Objective: To compare the number of children needed to screen to identify a case of childhood dyslipidemia and estimate costs under universal vs targeted screening approaches. Study design: We constructed a decision-analytic model comparing the health system costs of universal vs targeted screening for hyperlipidemia in US children aged 10 years over a 1-year time horizon. Targeted screening was defined by family history: dyslipidemia in a parent and/or early cardiovascular disease in a first-degree relative. Prevalence of any hyperlipidemia (low-density lipoprotein [LDL] ≥130 mg/dL) and severe hyperlipidemia (LDL ≥190 mg/dL or LDL ≥160 mg/dL with family history) were obtained from published estimates. Costs were estimated from the 2016 Maryland Medicaid fee schedule. We performed sensitivity analyses to evaluate the influence of key variables on the incremental cost per case detected. Results: For universal screening, the number needed to screen to identify 1 case was 12 for any hyperlipidemia and 111 for severe hyperlipidemia. For targeted screening, the number needed to screen was 7 for any hyperlipidemia and 49 for severe hyperlipidemia. The incremental cost per case detected for universal compared with targeted screening was $1980 for any hyperlipidemia and $32 170 for severe hyperlipidemia. Conclusions: Our model suggests that universal cholesterol screening detects hyperlipidemia at a low cost per case, but may not be the most cost-efficient way to identify children with severe hyperlipidemia who are most likely to benefit from treatment.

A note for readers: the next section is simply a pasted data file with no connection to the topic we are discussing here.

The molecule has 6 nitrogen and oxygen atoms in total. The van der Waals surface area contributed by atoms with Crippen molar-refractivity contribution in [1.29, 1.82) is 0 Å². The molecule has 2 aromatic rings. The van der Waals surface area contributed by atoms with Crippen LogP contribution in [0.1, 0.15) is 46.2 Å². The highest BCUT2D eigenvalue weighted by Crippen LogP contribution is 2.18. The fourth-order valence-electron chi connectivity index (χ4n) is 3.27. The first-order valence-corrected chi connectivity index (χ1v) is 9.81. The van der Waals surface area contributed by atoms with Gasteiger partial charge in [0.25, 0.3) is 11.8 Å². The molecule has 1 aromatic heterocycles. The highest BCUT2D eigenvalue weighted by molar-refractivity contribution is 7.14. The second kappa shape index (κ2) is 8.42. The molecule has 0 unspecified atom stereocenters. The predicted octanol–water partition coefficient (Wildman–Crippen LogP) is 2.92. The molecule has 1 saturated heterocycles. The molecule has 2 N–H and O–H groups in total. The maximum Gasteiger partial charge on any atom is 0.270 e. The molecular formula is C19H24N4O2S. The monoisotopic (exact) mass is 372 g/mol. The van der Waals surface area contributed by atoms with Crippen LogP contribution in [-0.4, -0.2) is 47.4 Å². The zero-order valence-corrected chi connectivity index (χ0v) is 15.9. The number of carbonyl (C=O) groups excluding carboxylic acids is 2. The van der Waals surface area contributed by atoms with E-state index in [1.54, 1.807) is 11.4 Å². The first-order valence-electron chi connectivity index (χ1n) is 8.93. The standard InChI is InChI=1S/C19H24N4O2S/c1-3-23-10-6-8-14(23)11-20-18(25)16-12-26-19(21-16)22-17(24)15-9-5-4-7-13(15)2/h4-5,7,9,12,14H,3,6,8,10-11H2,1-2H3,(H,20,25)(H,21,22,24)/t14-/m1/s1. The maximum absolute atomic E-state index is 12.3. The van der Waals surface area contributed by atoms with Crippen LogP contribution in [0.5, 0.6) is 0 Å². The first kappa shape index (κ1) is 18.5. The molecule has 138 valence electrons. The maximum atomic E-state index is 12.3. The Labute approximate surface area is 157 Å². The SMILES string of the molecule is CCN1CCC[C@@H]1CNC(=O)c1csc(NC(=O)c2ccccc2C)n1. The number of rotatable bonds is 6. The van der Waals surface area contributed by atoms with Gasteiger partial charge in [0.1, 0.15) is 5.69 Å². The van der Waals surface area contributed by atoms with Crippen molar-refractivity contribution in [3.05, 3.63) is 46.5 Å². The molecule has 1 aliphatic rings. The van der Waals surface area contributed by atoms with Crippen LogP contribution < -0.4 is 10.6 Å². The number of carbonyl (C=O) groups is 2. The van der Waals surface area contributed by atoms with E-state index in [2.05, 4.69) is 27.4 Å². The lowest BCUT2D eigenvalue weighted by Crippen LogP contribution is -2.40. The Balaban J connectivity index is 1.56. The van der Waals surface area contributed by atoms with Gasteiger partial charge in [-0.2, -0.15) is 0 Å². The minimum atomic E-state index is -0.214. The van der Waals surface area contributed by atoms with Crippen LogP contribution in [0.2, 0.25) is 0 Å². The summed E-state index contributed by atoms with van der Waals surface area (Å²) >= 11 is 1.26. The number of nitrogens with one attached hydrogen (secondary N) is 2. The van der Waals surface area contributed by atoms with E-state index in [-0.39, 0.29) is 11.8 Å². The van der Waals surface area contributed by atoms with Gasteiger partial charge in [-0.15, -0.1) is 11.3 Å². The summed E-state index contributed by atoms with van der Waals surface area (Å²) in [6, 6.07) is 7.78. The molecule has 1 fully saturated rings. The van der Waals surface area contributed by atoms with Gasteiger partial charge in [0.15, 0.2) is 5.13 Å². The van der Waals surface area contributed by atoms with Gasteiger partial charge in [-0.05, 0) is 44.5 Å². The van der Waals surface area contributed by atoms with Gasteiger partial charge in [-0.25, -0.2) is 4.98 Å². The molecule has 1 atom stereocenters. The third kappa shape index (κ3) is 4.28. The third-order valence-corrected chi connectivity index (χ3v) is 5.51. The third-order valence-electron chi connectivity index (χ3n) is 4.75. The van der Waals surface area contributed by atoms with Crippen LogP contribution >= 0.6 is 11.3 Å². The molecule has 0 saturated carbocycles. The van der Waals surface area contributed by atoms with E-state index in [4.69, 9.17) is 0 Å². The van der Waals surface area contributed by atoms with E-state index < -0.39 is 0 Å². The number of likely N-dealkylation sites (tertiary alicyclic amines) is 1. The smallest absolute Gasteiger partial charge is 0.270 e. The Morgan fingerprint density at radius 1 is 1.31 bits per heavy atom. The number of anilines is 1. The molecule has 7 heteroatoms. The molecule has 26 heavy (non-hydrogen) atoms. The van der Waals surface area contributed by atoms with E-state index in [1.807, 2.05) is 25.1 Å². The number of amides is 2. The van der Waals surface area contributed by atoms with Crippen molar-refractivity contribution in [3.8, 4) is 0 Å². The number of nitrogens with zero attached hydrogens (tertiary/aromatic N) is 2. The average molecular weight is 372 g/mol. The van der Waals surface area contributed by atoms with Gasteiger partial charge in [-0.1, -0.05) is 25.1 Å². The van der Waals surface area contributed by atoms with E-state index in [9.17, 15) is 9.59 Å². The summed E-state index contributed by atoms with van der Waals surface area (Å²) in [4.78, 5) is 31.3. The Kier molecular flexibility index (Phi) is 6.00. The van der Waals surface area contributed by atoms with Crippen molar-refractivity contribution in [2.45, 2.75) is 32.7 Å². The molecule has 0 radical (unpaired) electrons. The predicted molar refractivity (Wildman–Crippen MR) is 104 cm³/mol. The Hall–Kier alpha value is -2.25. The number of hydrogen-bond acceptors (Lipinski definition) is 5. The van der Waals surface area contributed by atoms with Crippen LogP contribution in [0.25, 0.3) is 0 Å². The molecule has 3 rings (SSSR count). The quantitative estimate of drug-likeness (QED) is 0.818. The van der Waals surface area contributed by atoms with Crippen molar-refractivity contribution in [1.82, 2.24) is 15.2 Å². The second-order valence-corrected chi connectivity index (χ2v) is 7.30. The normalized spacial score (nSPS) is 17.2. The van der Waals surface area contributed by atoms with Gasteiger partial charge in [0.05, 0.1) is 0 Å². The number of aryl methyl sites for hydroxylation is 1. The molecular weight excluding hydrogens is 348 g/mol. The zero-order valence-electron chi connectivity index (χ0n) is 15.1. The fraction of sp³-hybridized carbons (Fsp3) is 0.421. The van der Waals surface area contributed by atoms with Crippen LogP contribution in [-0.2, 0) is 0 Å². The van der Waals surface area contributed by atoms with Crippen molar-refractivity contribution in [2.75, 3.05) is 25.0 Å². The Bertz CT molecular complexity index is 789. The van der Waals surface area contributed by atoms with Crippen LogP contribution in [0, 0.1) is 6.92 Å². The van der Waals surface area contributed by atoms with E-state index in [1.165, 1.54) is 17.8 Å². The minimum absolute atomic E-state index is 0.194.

- primary care
ASJC Scopus subject areas
- Pediatrics, Perinatology, and Child Health